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The classification of an independent contractor has long been a battle between the employer and state agencies.   The misclassification of the independent contractor can create penalties and interest in unemployment as well as other employer and corporate taxes.    Most misclassifications are discovered by the unemployment agencies when the independent contractor files for unemployment benefits.

The definition of an independent contractor is a self-employed individual who supplies a set of services to a second or third party on behalf of a client.   A contract between a client and an individual does not prove the individual qualifies as an independent contractor.   The DOL, IRS, and unemployment agencies all have separate ways of determining if the individual is an independent contractor.

The DOL provides the ABC Test, which states the individual is free from direction and control, and the services performed are not typically performed by the client, and the individual must be customarily engaged in providing independent contract work to several employers.   The IRS has established a twenty-point list for employers to use for the evaluation.  From an unemployment perspective, the following are the basic requirements for this classification: they pay their taxes to all jurisdictions, Insurance or other benefits are not supplied by the client, they use their equipment, and the client has no direction or control over the individual.  The rules for all fifty-three jurisdictions will vary.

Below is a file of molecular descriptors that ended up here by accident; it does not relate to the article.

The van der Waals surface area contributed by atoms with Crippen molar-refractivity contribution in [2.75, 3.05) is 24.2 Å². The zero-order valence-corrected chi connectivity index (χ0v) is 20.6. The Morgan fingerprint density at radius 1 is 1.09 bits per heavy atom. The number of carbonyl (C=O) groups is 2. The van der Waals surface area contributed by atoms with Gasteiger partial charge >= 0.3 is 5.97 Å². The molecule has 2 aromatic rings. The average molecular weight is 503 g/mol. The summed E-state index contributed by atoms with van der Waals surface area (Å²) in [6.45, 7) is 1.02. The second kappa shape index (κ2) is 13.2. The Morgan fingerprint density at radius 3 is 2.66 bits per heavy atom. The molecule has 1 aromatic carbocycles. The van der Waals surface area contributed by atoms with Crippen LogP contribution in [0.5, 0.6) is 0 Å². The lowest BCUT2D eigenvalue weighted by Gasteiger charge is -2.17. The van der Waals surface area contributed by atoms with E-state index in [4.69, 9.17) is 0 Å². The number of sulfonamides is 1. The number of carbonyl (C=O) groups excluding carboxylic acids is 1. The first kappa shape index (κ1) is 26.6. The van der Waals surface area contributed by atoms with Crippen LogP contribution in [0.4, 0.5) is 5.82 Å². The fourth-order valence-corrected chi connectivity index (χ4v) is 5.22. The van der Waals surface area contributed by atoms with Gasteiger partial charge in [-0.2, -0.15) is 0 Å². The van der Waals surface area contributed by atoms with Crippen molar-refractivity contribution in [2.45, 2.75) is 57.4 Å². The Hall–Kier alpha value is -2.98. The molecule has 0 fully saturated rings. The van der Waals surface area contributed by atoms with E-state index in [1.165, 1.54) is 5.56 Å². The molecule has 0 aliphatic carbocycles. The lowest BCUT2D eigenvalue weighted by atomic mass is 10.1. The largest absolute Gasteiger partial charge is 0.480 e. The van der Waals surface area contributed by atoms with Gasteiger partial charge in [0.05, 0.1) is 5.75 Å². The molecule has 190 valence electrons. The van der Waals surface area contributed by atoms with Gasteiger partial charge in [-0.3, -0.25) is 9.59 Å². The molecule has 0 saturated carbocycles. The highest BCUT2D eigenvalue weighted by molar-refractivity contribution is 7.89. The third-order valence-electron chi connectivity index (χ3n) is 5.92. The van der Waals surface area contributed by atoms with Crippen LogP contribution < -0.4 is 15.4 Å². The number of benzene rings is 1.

So, how can an employer be sure the individual meets the specifications of an independent contractor?   For each independent contract that is established, the employer could apply the ABC Test, the 20 Point test and read the unemployment legislation of the applicable state.    This should reduce the exposure of the employer.   Taking this a step further, an employer could ask for approval from the IRS and the unemployment agency involved as the contracts are secured.   The later process is slow moving but reduces the exposure to misclassification even more.   The method most often used by employers is to wait until the state discovers the misclassifications.  The employer is then required to file amended quarterly contributions returns along with submitting interest and penalty on the contributions owed.

To increase integrity of the unemployment systems and improve the trust fund balances, states have become aggressive if they suspect there is misclassification of an independent contractor.  On almost all state registrations, a question is asked – “Do you have individuals who perform work that you do not consider an employee?”   As we stated earlier, independent contractors become unemployed and try to collect benefits as a claimant.  The result is an investigation to determine if the client is defined as an employer of this individual.   This can trigger a company-wide audit to determine if other individuals are misclassified.

If you should need assistance or have questions regarding this matter, please contact your CCC Tax Analyst.

 

 


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